Format

Send to

Choose Destination
Virology. 2015 Dec;486:272-83. doi: 10.1016/j.virol.2015.07.021. Epub 2015 Oct 27.

A novel insect-specific flavivirus replicates only in Aedes-derived cells and persists at high prevalence in wild Aedes vigilax populations in Sydney, Australia.

Author information

1
Australian Infectious Diseases Research Centre, School of Chemistry and Molecular Biosciences, The University of Queensland, Queensland, Australia. Electronic address: breeanna.mclean@uqconnect.edu.au.
2
Australian Infectious Diseases Research Centre, School of Chemistry and Molecular Biosciences, The University of Queensland, Queensland, Australia. Electronic address: j.peters2@uq.edu.au.
3
Medical Entomology, Marie Bashir Institute of Infectious Diseases and Biosecurity, The University of Sydney, NSW, Australia. Electronic address: Cameron.Webb@health.nsw.gov.au.
4
Australian Infectious Diseases Research Centre, School of Chemistry and Molecular Biosciences, The University of Queensland, Queensland, Australia. Electronic address: d.watterson@uq.edu.au.
5
Australian Infectious Diseases Research Centre, School of Chemistry and Molecular Biosciences, The University of Queensland, Queensland, Australia. Electronic address: Natalie.Prow@QIMRBerghofer.edu.au.
6
Australian Infectious Diseases Research Centre, School of Chemistry and Molecular Biosciences, The University of Queensland, Queensland, Australia. Electronic address: hongduyennguyenthi@gmail.com.
7
Virology, Public and Environmental Health, Forensic and Scientific Services, Department of Health, Queensland Government, Queensland, Australia. Electronic address: Sonja.Hall-Mendelin@health.qld.gov.au.
8
Virology, Public and Environmental Health, Forensic and Scientific Services, Department of Health, Queensland Government, Queensland, Australia. Electronic address: David.Warrilow@health.qld.gov.au.
9
School of Pathology and Laboratory Medicine, The University of Western Australia, Western Australia, Australia. Electronic address: cheryl.johansen@uwa.edu.au.
10
Virology, Public and Environmental Health, Forensic and Scientific Services, Department of Health, Queensland Government, Queensland, Australia. Electronic address: Cassie.Jansen@health.qld.gov.au.
11
Virology, Public and Environmental Health, Forensic and Scientific Services, Department of Health, Queensland Government, Queensland, Australia. Electronic address: Andrew.VanDenHurk@health.qld.gov.au.
12
School of Biological Sciences, University of Queensland, Queensland, Australia; CSIRO Biosecurity Flagship, Dutton Park, Queensland, Australia. Electronic address: n.beebe@uq.edu.au.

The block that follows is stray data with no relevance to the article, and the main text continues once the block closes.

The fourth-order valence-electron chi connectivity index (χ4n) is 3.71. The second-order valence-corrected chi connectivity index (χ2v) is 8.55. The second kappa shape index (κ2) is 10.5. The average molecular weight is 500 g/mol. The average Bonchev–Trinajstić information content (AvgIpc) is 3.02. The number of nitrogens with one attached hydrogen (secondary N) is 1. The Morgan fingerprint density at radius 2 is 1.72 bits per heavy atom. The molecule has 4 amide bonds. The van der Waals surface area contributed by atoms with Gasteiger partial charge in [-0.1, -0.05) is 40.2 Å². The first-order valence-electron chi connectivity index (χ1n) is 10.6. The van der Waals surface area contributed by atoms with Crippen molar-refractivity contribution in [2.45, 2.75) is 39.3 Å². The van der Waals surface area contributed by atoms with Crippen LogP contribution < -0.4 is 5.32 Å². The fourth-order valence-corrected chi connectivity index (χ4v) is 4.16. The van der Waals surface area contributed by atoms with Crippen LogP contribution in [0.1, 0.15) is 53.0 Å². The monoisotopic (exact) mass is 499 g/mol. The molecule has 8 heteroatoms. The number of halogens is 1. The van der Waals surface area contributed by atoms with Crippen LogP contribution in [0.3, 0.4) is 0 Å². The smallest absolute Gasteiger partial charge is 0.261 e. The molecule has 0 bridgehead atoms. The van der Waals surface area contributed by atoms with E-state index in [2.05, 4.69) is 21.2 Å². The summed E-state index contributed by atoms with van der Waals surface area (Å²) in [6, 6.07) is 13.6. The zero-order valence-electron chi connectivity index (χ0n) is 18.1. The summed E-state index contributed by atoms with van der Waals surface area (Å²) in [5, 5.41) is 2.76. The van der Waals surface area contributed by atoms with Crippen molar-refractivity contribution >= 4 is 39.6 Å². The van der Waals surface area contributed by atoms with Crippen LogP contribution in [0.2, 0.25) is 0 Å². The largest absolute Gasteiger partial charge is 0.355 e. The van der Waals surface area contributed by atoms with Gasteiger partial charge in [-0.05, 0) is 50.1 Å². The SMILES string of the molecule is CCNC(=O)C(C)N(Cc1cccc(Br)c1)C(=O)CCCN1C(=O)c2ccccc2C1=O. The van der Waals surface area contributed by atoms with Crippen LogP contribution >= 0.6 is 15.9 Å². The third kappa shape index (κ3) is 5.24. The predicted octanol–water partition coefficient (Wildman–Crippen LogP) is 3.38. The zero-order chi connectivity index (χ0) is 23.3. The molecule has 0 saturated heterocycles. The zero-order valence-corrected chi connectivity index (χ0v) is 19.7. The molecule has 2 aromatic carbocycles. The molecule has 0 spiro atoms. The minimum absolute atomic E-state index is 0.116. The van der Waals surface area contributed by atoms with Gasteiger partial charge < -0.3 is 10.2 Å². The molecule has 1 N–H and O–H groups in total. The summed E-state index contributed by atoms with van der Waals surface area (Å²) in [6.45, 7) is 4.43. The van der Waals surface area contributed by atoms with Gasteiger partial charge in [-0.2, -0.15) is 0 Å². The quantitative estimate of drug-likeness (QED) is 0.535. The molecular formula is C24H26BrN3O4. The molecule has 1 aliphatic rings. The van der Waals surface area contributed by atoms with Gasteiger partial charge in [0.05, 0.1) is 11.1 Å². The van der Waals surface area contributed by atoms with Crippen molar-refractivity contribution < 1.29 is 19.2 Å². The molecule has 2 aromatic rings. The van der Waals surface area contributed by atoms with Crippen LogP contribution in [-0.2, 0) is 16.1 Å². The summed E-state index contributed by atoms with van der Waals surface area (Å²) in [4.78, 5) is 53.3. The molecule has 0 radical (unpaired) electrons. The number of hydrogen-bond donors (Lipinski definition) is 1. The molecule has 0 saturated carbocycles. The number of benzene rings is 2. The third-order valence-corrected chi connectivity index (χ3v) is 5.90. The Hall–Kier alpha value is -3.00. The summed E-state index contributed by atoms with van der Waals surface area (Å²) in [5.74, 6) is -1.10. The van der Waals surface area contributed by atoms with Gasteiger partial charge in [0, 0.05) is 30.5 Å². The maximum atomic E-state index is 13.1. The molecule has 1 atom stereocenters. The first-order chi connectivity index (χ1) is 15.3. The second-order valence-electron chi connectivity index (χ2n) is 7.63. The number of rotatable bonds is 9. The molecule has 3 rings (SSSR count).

13
MRC - University of Glasgow Centre for Virus Research, Glasgow, United Kingdom. Electronic address: Esther.Schnettler@glasgow.ac.uk.
14
Australian Infectious Diseases Research Centre, School of Chemistry and Molecular Biosciences, The University of Queensland, Queensland, Australia. Electronic address: rossbarnard@uq.edu.au.
15
Australian Infectious Diseases Research Centre, School of Chemistry and Molecular Biosciences, The University of Queensland, Queensland, Australia. Electronic address: roy.hall@uq.edu.au.

Abstract

To date, insect-specific flaviviruses (ISFs) have only been isolated from mosquitoes and increasing evidence suggests that ISFs may affect the transmission of pathogenic flaviviruses. To investigate the diversity and prevalence of ISFs in Australian mosquitoes, samples from various regions were screened for flaviviruses by ELISA and RT-PCR. Thirty-eight pools of Aedes vigilax from Sydney in 2007 yielded isolates of a novel flavivirus, named Parramatta River virus (PaRV). Sequencing of the viral RNA genome revealed it was closely related to Hanko virus with 62.3% nucleotide identity over the open reading frame. PaRV failed to grow in vertebrate cells, with only Aedes-derived mosquito cell lines permissive to replication, suggesting a narrow host range. 2014 collections revealed that PaRV had persisted in A. vigilax populations in Sydney, with 88% of pools positive. Further investigations into its mode of transmission and potential to influence vector competence of A. vigilax for pathogenic viruses are warranted.

KEYWORDS:

Aedes vigilax; Arbovirus; Coquillettidia xanthogaster; Insect-specific flavivirus; Mosquito; Palm Creek virus; Parramatta River virus; Virus discovery

PMID:
26519596
DOI:
10.1016/j.virol.2015.07.021
[Indexed for MEDLINE]
Free full text

Supplemental Content

Full text links

Icon for Elsevier Science
Loading ...
Support Center